Archive | November, 2010

iPhone’s Potential: Five Ways to get the Most out of Your Phone

Five ways to Unleash the iPhone’s Potential

iphone's potentialEver since the iPhone first came out, I have carried one with me wherever I go. More than just stylish or a status symbol, they are genuinely useful for getting things done. They can be used to play games or check reviews for a restaurant. I even keep all my friends and business numbers exclusively on my iPhone, allowing me to remove duplicate contacts on my computer. It’s great having one handy gadget to keep everything organized. But the iPhone can be a drain on time and productivity if you allow it. I’ve figured out 5 main ways that I get the most from the iPhone’s potential. I think they will prove useful to everyone else as well.

There’s An App For That: The App Store is one of the things that really sets the iPhone apart. There are hundreds of thousands of apps for everything I can possibly need. From connecting to client information on my work computer to finding the nearest Chinese restaurant, I can do it all if I have the right app for the job.

Keep Up To Date: Being able to connect through either the 3G network or wi-fi connection is a great feature of the iPhone. As long as I have reception, I can connect to the internet. This can be a lifesaver if I’m in a meeting or just need to know the current sports score. These days, I would feel lost if I couldn’t stay connected.

Connect Remotely: Speaking of staying connected, I can use my iPhone to connect remotely to the database of client information on my work computer. I use this all the time when I am meeting with a client or working from home. Telecommuting is a breeze when I can just pull the information into my iPhone.

Store Your Contacts In One Place: I keep nearly everything I need to know on my iPhone, from phone numbers to to-do lists. It’s great to have everything in the palm of my hand for easy access. However, the frequent uploading and downloading of information can occasionally cause multiple versions of information to stockpile on my computer. I often remove duplicate contacts from my computer to keep it streamlined and neat.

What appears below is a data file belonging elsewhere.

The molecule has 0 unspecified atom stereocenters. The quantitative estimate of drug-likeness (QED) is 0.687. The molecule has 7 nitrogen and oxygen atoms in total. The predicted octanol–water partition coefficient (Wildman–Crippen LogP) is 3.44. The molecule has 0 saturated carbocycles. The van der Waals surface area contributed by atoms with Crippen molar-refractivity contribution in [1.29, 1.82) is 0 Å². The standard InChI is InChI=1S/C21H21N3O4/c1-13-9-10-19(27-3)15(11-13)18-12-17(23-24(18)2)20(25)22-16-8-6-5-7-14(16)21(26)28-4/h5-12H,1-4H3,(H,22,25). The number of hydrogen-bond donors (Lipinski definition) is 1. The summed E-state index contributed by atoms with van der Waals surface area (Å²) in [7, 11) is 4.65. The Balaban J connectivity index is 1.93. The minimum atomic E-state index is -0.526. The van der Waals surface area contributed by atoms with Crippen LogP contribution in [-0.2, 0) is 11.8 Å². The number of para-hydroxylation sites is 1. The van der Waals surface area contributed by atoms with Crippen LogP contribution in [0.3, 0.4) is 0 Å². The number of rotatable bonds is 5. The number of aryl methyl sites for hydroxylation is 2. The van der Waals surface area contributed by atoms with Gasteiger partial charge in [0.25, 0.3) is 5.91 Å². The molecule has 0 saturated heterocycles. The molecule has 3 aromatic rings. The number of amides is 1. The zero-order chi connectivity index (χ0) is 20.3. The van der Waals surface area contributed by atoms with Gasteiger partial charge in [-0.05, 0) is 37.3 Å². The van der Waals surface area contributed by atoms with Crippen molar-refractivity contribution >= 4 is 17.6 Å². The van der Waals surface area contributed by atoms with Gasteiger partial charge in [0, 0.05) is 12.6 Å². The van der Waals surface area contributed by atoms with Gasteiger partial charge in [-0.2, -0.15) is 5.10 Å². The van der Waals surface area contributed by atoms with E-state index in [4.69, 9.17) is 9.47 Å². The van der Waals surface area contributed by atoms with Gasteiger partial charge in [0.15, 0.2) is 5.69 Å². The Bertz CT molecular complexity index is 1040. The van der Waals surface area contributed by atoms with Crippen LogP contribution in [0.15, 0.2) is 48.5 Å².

Tethering: The iPhone has a great feature which allows you to connect it wirelessly to you computer and use the iPhone just like a wireless modem to connect to the internet via the 3G phone network. Most people don’t know this feature is built in and it can be very handy when you are in an area with no wi-fi available.

Staying connected is one of the best things about the iPhone, you can always stay in contact with your friends and family. However, if I have to use my home phone, I have to search through several different numbers to find the one I want. This is why I used software to remove duplicate contacts from my Address Book and merge them all into one master list for easy reference. I recommend everyone remove duplicate contacts because it is so easy to do and saves so much time trying to find the right number.

Now that you are enjoying the iPhone’s potential for productivity, how about 7 Tips for Establishing  Positive Daily Routines!

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Five Step Guide to Taking Effective Notes

 Five Steps to Taking Effective Notes

Students and businesspeople feel that the drudgery of writing notes dwarfs the benefits of organization. I think this is a false assumption. There are five note-writing steps for drafting oral and written communications and for daily organization. Follow these guidelines and you will be taking effective notes and soon accept them as a welcome companion to your daily life.